Thursday, May 26, 2011

Highlander 2 "Renegade Version"

The follow-up to Russell Mulcahy's Highlander explores the origin of immortals as an ancient yet advanced alien civilization capable of travelling through time.  At the start of the film, Connor MacLeod is an old man, having won his mortality by defeating Kurgan in the previous film.  He becomes young and immortal again, however, when General Katana (a dangerous tyrant from his own realm) seeks him out to destroy the hope for resistance that MacLeod represents.

This film was aesthetically worthless, but it did elaborate upon the conflicted relationship between technology and sorcery in Sword & Sorcery cinema.  In the future world that the film depicts, the ozone layer has been depleted and (inexplicably) it is MacLeod (along with scientist Allan Neyman) who has been instrumental in building an enormous shield to block out the sun and protect the earth from harmful radiation.  Since the construction of the shield, though, a secretive corporation has taken control and is using it to exploit humanity in an economy in which sunlight is inaccessible.  MacLeod must take on both General Katana and the corporation if there is to be any hope or the future.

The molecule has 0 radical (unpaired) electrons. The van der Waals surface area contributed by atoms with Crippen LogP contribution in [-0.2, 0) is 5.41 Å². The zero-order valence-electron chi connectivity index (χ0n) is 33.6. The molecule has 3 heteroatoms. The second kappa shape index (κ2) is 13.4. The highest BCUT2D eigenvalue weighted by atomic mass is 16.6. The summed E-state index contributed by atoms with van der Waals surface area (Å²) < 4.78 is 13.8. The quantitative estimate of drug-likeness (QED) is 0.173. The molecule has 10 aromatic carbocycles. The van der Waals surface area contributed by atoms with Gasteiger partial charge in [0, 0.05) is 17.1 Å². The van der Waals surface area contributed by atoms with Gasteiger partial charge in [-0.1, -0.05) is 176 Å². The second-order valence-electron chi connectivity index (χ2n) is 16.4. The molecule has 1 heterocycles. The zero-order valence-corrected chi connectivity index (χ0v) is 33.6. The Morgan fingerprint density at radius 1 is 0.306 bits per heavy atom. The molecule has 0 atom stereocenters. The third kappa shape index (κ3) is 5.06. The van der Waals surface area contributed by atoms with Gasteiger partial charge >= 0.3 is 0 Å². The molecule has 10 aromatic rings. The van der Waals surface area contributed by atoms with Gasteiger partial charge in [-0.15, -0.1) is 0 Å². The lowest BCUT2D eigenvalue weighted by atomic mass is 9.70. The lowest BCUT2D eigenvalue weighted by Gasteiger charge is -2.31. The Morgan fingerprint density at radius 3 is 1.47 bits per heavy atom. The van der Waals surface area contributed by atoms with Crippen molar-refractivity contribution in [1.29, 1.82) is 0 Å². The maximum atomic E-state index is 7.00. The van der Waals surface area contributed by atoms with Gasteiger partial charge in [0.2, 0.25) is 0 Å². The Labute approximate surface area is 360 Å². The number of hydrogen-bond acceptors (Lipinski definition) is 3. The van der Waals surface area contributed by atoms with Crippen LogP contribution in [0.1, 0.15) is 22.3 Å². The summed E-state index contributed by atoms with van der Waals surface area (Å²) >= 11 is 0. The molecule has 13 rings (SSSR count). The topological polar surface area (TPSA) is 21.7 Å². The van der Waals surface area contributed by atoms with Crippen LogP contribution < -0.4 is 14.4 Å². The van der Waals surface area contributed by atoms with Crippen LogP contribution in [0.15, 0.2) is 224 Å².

Perhaps the most interesting thing about this film is its negative portrayal of corporate power and the extremely close relationship it bears to the use of advanced technology for human oppression.  This is dramatized primarily by the antagonism between MacLeod (a lone swordsman) versus an abstruse corporate organization hiding behind layers of complex technology.  At least for this Sword & Sorcery film, it might be said that corporate power, technology, and sorcery all fall on the same (dark) side of the equation.

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